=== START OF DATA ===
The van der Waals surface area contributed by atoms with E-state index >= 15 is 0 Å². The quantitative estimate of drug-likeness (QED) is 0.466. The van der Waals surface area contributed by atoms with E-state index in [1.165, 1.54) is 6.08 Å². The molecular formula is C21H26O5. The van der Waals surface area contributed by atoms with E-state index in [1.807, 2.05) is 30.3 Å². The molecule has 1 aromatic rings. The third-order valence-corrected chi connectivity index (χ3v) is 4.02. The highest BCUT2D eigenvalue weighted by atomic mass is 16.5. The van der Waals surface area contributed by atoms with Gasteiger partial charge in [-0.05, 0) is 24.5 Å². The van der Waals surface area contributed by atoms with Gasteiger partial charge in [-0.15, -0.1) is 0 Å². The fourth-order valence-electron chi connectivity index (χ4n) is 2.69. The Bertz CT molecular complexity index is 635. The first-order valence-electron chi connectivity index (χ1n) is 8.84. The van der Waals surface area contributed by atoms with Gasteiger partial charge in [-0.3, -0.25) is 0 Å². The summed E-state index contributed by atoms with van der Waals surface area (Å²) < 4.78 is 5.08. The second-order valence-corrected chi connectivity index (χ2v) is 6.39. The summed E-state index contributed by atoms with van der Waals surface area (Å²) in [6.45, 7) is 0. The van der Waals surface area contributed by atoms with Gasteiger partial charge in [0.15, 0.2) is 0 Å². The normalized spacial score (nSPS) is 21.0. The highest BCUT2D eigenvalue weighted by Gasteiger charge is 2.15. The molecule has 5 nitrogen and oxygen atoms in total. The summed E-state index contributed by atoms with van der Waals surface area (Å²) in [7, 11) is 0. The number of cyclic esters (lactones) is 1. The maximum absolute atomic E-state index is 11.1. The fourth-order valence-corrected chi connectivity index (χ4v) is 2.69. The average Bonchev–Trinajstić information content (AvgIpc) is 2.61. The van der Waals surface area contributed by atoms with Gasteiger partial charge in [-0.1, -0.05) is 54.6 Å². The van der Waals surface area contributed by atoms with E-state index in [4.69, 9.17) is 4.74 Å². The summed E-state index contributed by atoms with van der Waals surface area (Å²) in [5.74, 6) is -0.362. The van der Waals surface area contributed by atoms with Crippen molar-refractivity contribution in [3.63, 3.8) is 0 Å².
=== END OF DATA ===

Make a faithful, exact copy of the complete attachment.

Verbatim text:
The van der Waals surface area contributed by atoms with E-state index >= 15 is 0 Å². The quantitative estimate of drug-likeness (QED) is 0.466. The van der Waals surface area contributed by atoms with E-state index in [1.165, 1.54) is 6.08 Å². The molecular formula is C21H26O5. The van der Waals surface area contributed by atoms with E-state index in [1.807, 2.05) is 30.3 Å². The molecule has 1 aromatic rings. The third-order valence-corrected chi connectivity index (χ3v) is 4.02. The highest BCUT2D eigenvalue weighted by atomic mass is 16.5. The van der Waals surface area contributed by atoms with Gasteiger partial charge in [-0.05, 0) is 24.5 Å². The van der Waals surface area contributed by atoms with Gasteiger partial charge in [-0.15, -0.1) is 0 Å². The fourth-order valence-electron chi connectivity index (χ4n) is 2.69. The Bertz CT molecular complexity index is 635. The first-order valence-electron chi connectivity index (χ1n) is 8.84. The van der Waals surface area contributed by atoms with Gasteiger partial charge in [-0.3, -0.25) is 0 Å². The summed E-state index contributed by atoms with van der Waals surface area (Å²) < 4.78 is 5.08. The second-order valence-corrected chi connectivity index (χ2v) is 6.39. The summed E-state index contributed by atoms with van der Waals surface area (Å²) in [6.45, 7) is 0. The van der Waals surface area contributed by atoms with Gasteiger partial charge in [0.15, 0.2) is 0 Å². The normalized spacial score (nSPS) is 21.0. The highest BCUT2D eigenvalue weighted by Gasteiger charge is 2.15. The molecule has 5 nitrogen and oxygen atoms in total. The summed E-state index contributed by atoms with van der Waals surface area (Å²) in [7, 11) is 0. The number of cyclic esters (lactones) is 1. The maximum absolute atomic E-state index is 11.1. The fourth-order valence-corrected chi connectivity index (χ4v) is 2.69. The average Bonchev–Trinajstić information content (AvgIpc) is 2.61. The van der Waals surface area contributed by atoms with Gasteiger partial charge in [-0.1, -0.05) is 54.6 Å². The van der Waals surface area contributed by atoms with E-state index in [4.69, 9.17) is 4.74 Å². The summed E-state index contributed by atoms with van der Waals surface area (Å²) in [5.74, 6) is -0.362. The van der Waals surface area contributed by atoms with Crippen molar-refractivity contribution in [3.63, 3.8) is 0 Å².